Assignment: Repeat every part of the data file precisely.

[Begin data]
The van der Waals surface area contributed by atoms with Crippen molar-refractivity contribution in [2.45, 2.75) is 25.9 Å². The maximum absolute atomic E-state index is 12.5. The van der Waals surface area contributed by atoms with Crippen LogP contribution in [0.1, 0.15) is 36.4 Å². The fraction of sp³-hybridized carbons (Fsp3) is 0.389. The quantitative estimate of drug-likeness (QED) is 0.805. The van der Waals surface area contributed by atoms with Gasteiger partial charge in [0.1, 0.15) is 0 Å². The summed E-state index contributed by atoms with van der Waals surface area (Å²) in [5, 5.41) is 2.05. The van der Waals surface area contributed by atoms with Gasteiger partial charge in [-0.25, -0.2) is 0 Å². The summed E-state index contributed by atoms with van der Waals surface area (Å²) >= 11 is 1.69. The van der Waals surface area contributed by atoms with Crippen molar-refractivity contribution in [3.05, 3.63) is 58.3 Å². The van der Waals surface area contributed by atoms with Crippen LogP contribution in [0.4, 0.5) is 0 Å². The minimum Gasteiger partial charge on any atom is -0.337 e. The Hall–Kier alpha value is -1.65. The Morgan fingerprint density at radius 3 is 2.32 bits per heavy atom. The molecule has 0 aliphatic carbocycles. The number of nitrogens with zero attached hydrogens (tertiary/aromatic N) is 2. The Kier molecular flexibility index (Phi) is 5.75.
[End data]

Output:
The van der Waals surface area contributed by atoms with Crippen molar-refractivity contribution in [2.45, 2.75) is 25.9 Å². The maximum absolute atomic E-state index is 12.5. The van der Waals surface area contributed by atoms with Crippen LogP contribution in [0.1, 0.15) is 36.4 Å². The fraction of sp³-hybridized carbons (Fsp3) is 0.389. The quantitative estimate of drug-likeness (QED) is 0.805. The van der Waals surface area contributed by atoms with Gasteiger partial charge in [0.1, 0.15) is 0 Å². The summed E-state index contributed by atoms with van der Waals surface area (Å²) in [5, 5.41) is 2.05. The van der Waals surface area contributed by atoms with Gasteiger partial charge in [-0.25, -0.2) is 0 Å². The summed E-state index contributed by atoms with van der Waals surface area (Å²) >= 11 is 1.69. The van der Waals surface area contributed by atoms with Crippen molar-refractivity contribution in [3.05, 3.63) is 58.3 Å². The van der Waals surface area contributed by atoms with Crippen LogP contribution in [0.4, 0.5) is 0 Å². The minimum Gasteiger partial charge on any atom is -0.337 e. The Hall–Kier alpha value is -1.65. The Morgan fingerprint density at radius 3 is 2.32 bits per heavy atom. The molecule has 0 aliphatic carbocycles. The number of nitrogens with zero attached hydrogens (tertiary/aromatic N) is 2. The Kier molecular flexibility index (Phi) is 5.75.